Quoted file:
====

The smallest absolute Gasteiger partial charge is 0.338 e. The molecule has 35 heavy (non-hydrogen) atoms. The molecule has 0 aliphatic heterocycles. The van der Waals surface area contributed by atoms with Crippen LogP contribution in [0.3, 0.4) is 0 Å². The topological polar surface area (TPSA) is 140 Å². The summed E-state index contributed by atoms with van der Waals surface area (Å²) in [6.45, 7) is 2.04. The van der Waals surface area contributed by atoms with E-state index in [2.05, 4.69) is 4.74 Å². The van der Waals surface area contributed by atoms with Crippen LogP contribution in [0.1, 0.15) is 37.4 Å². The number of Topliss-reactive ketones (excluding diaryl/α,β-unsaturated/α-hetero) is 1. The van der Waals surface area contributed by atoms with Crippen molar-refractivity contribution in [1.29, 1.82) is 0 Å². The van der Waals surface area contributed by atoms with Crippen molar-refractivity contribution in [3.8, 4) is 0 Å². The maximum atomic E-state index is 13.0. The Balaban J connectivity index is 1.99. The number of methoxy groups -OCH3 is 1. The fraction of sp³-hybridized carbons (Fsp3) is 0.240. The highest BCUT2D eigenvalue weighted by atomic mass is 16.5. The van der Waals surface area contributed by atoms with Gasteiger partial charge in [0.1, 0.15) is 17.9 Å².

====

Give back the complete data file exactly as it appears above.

The smallest absolute Gasteiger partial charge is 0.338 e. The molecule has 35 heavy (non-hydrogen) atoms. The molecule has 0 aliphatic heterocycles. The van der Waals surface area contributed by atoms with Crippen LogP contribution in [0.3, 0.4) is 0 Å². The topological polar surface area (TPSA) is 140 Å². The summed E-state index contributed by atoms with van der Waals surface area (Å²) in [6.45, 7) is 2.04. The van der Waals surface area contributed by atoms with E-state index in [2.05, 4.69) is 4.74 Å². The van der Waals surface area contributed by atoms with Crippen LogP contribution in [0.1, 0.15) is 37.4 Å². The number of Topliss-reactive ketones (excluding diaryl/α,β-unsaturated/α-hetero) is 1. The van der Waals surface area contributed by atoms with Crippen molar-refractivity contribution in [1.29, 1.82) is 0 Å². The van der Waals surface area contributed by atoms with Crippen molar-refractivity contribution in [3.8, 4) is 0 Å². The maximum atomic E-state index is 13.0. The Balaban J connectivity index is 1.99. The number of methoxy groups -OCH3 is 1. The fraction of sp³-hybridized carbons (Fsp3) is 0.240. The highest BCUT2D eigenvalue weighted by atomic mass is 16.5. The van der Waals surface area contributed by atoms with Gasteiger partial charge in [0.1, 0.15) is 17.9 Å².